WLAN (Wireless LAN): A WLAN uses a wireless PHY.

WMA (Windows Media Audio): Microsoft’s family of codecs for packetized audio data. There are four members of the family: a general codec, a Professional version that supports 24-bit word lengths and multiple channels, a Lossless version and a Voice version that is optimized primarily for reproducing speech.

Workstation: a vague term that describes a complete personal computer of more than average capabilities. A professional version of a personal computer.

Worldwide Web, World Wide Web: Invented by Sir Tim Berners — Lee, the Web is a combination of ad hoc and proprietary technologies, applications and standards that provide multilingual, interoperable electronic delivery of text, hypertext and audio/visual content. The Web is based on two key systems: the Internet and the Web browser.

Wrapper: a file format that encapsulates a variety of metadata and essence into one package.

WWW (World Wide Web): See Worldwide Web.

xBASEy: the nomenclature for designating IEEE 802.3 or Ethernet cabling. The x is the design data rate — 10 through 10,000 Mbps — while the y refers to the cabling type or category. Categories include the original thick coaxial cable (BASE-5); the second-generation thin co-ax, or “Thinnet” (BASE-2); the original voice-grade UTP (BASE-VG); the more common, improved UTP (BASE-T) and BASE-F for glass fiber; and the PHY, capable of supporting the highest data rates of all cabling types.

Xerox PARC (Xerox’s Palo Alto Research Center): Founded in 1970, PARC is Xerox’s attempt to drive competition through innovation. An example of pure research yielding some impressive results, researchers at Xerox’s PARC were responsible for changing the face of modern personal computing, inventing — among other things — the graphical user interface, the computer mouse, “the Ethernet” and the laser printer. Despite the company’s valuable contributions, Xerox has never been able to capitalize on its PARC investment.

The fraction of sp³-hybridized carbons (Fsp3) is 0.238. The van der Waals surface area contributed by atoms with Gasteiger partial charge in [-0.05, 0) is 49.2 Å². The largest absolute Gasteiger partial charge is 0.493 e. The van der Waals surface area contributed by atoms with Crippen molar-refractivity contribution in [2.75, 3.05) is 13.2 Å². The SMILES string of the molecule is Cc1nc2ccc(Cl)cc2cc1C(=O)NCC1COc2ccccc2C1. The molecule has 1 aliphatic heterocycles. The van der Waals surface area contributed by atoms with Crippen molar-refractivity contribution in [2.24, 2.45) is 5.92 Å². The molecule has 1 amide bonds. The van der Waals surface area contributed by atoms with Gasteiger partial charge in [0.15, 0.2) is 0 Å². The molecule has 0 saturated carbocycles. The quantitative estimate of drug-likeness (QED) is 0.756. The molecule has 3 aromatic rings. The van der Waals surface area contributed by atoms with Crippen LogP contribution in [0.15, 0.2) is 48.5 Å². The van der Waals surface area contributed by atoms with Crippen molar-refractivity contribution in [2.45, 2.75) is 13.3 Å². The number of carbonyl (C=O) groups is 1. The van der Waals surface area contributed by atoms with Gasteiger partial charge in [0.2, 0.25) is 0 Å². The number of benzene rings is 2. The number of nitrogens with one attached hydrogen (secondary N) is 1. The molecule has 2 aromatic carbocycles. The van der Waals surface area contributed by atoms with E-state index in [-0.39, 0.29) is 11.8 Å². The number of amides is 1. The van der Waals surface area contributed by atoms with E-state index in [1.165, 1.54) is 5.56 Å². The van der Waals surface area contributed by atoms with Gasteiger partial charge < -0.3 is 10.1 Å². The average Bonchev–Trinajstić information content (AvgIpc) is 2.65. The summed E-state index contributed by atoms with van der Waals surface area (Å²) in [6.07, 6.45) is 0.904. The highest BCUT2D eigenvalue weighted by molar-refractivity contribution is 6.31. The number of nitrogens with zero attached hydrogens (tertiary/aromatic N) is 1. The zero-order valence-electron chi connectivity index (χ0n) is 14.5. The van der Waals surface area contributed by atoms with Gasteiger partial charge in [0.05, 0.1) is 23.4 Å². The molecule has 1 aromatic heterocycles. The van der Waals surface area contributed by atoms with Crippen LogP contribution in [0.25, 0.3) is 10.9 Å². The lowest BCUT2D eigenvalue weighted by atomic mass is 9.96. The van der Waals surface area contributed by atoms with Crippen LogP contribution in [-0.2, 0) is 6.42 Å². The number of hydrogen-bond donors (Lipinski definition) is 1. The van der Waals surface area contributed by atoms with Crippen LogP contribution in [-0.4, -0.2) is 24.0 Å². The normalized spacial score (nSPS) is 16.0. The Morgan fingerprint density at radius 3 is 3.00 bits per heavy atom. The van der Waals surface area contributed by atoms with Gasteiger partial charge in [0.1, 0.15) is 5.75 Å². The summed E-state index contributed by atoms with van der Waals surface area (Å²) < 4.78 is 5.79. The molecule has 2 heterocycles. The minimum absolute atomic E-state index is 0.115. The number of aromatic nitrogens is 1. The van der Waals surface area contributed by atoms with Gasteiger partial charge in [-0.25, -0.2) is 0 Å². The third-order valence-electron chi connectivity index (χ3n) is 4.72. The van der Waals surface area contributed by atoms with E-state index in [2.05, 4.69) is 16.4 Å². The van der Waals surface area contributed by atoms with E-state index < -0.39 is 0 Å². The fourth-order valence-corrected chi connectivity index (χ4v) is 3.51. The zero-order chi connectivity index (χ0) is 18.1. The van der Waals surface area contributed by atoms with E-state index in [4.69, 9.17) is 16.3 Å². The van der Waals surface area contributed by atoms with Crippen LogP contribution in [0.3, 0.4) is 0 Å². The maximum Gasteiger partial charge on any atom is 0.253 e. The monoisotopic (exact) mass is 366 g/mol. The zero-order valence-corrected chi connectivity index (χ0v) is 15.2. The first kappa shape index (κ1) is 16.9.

xML: SGML, the parent of all subsequent xML dialects, is a standardized language for describing, or “marking up,” a document’s appearance. SGML and its dialects separate the content from the document’s appearance. More recent standards include HTML, the Hypertext Markup Language used for Web pages; VRML, the Virtual Reality Markup Language used for “VR” delivery; SAML, the Security Assertion Markup Language used for identification and authentication; and XML, the Extensible Markup Language, which is used for Net services.


What’s all this about wetting and flux? Flux is a blanket term used to describe various chemicals that remove contaminants during the soldering process. When plumbers fix a copper pipe, they use a highly reactive acid to chemically clean the pipe’s surface — like how detergent cleans greasy dishes — so the solder will “wet” and flow across the joint. As you may know, that acid flux would be the death of an electronic device: The flux would “clean” its way right thought the circuitry. In the world of electronics, clean metal makes for mechanically solid and highly conductive connections, while dirty pieces make for “cold solder joints” that are electrically and mechanically unreliable.